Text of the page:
TKC 406 Amazon’s Peter Korn on Accessibility

Peter Korn (3)
Accessibility Architect at Amazon’€™s Lab126
Interview starts at 9:45 and ends at 39:50

We continually evaluate ways we can make reading on the Kindle more enjoyable, more comfortable, more accessible. This led us to create the Bookerly font. This led us to include the open-source OpenDyslexic font. So we continue to evaluate and bring innovations to our customers.

News
“Amazon borrows from YouTube script, opens marketplace to video creators”€ by Angel Gonzalez at The Seattle Times – May 10, 2016
Move Over Lexi – Roger Puts Amazon Alexa in Your iPhone for Free” by Nate Hoffelder at The Digital Reader – May 12, 2016
Free Roger app for iOS
Goodreads launches free e-book giveaway promotions for $119 fee”€ by Chris Meadows at TeleRead – May 6, 2016
Tech Tip
Audible’s new Send This Book feature
Thinking, Fast and Slow by Daniel Kahneman (Audible) – email me at PodChronicles AT gmail DOT com if you’€™d like me to send you a free copy of this audiobook, using Audible’s new Send This Book Book Feature
Interview with Peter Korn
Amazon’s guide to VoiceView
Kindle Paperwhite blind and visually impaired readers bundle
My Coverage of VoiceView at TeleRead and The Kindle Chronicles – May 10, 2016
Content
Next Week’s Show
Interviews and my observations from Book Expo America in Chicago
If you are interested, please check out my BEA Liveblog posts on Goodreads author tips and Rethinking the Standard Author Contract

Music for my podcast is from an original Thelonius Monk composition named “Well, You Needn’t.” This version is “Ra-Monk” by Eval Manigat on the “Variations in Time: A Jazz Persepctive” CD by Public Transit Recording” CD.

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Comments 4

  1. Tom Semple wrote:

    I enjoyed the interview a lot.

    As a test automation engineer, accessibility is of considerable interest. It turns out that making an application accessible also makes it easier to automate: just as someone with visual deficits needs a way to discover and interact with a screen, test automation needs it as well, since it is otherwise ‘blind’ and that makes it more inflexible and harder to develop and maintain. The alternate approach, based on computer vision, is starting to mature, but has its own set of challenges.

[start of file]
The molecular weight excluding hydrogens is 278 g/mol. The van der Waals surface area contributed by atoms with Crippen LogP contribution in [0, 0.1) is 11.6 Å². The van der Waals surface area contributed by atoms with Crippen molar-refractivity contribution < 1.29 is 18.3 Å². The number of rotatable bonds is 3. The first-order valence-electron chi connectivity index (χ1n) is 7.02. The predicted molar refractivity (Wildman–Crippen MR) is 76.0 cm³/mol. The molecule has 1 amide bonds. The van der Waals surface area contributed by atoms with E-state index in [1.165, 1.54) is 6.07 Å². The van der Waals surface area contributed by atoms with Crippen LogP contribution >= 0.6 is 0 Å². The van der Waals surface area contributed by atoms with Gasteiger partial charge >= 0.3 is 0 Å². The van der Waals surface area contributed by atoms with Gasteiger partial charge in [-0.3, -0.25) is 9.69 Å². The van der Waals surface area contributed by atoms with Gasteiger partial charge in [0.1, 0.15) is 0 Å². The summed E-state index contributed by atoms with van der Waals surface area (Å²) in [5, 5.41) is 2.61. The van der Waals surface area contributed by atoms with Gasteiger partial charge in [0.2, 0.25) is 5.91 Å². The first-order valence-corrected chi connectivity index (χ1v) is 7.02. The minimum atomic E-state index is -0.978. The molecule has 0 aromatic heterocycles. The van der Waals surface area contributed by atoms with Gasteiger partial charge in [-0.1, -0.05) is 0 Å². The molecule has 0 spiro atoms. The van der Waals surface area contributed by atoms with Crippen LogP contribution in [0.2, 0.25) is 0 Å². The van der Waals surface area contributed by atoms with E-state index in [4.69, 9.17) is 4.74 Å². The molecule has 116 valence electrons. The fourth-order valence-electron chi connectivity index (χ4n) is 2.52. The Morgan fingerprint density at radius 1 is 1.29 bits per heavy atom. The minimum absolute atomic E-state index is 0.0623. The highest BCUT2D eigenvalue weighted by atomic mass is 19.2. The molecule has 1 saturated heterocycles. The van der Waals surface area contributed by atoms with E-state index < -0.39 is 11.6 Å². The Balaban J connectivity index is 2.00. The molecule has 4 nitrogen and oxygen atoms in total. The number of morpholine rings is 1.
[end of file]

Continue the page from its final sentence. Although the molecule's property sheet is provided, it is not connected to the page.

It would have been interesting to ask him when the Kindle Store would be accessible with VoiceView. I think that, and social sharing, would be if anything of more importance to people with accessibility issues than those without them.

    Posted 13 May 2016 at 9:36 pm
  2. Julie wrote:

    Hey don’t forget to give Android some love with the Roger app link too 🙂 I had to go searching for it (thanks, Nate)

    https://play.google.com/store/apps/details?id=com.rogertalk.roger&hl=en

    Posted 14 May 2016 at 10:14 am
  3. Mary McManus wrote:

    Len, in the interview with Peter Korn, you asked him if the Audio Adapter device could be used to just have text to speech. He said no. Well, yes, you can just use it for text to speech; you only need to get to it from the Home page using the necessary taps. Perhaps your question meant could you just jump into text to speech while reading a book, and no, you can’t. I received the Audio Adapter device on Friday and have used it on my latest generation Paperwhite, the Oasis and the Voyage. For the Voyage, I copied over the Voice file from the Oasis. Likely Amazon plans to introduce a more powerful unlighted Kindle sometime in the future, since only the 3 mentioned above have enough RAM to support it. The Audio Adapter device is an absolutely fabulous thing for blind or partially sighted people and also a great addition for the rest of us to use text to speech from our e-ink devices.

    Posted 14 May 2016 at 11:54 am
  4. Julie wrote:

    Thanks Mary for the info how to get the Audio Adapter to work with the Voyage. At that price I had to buy one even though I didn’t think I could use it (yet).

    On second thought, the Roger app for Android is similar to Google Now. I don’t have any Smart Home devices to control in the house that give Roger the advantage.

    Posted 14 May 2016 at 12:49 pm

Trackbacks & Pingbacks 2

  1. From Peter Korn, Amazon accessibility expert: Kindle Chronicles guest on 13 May 2016 at 11:30 am

    […] Peter Korn, accessibility architect at Amazon’s Lab126, talks at length about the new VoiceView capability for Kindle e-readers and Amazon’s broader accessibility mission in today’s episode of The Kindle Chronicles. Hear the show or download the MP3 file here. […]

  2. From How to Make Your Own Kindle Audio Adapter for Less Than $5 | The Digital Reader on 15 May 2016 at 9:23 am

    […] Amazon is that the $79 basic Kindle will not be getting this feature. Amazon's Peter Korn told The Kindle Chronicles that Voiceview for Kindle requires 512MB RAM, while the basic Kindle only has 256MB […]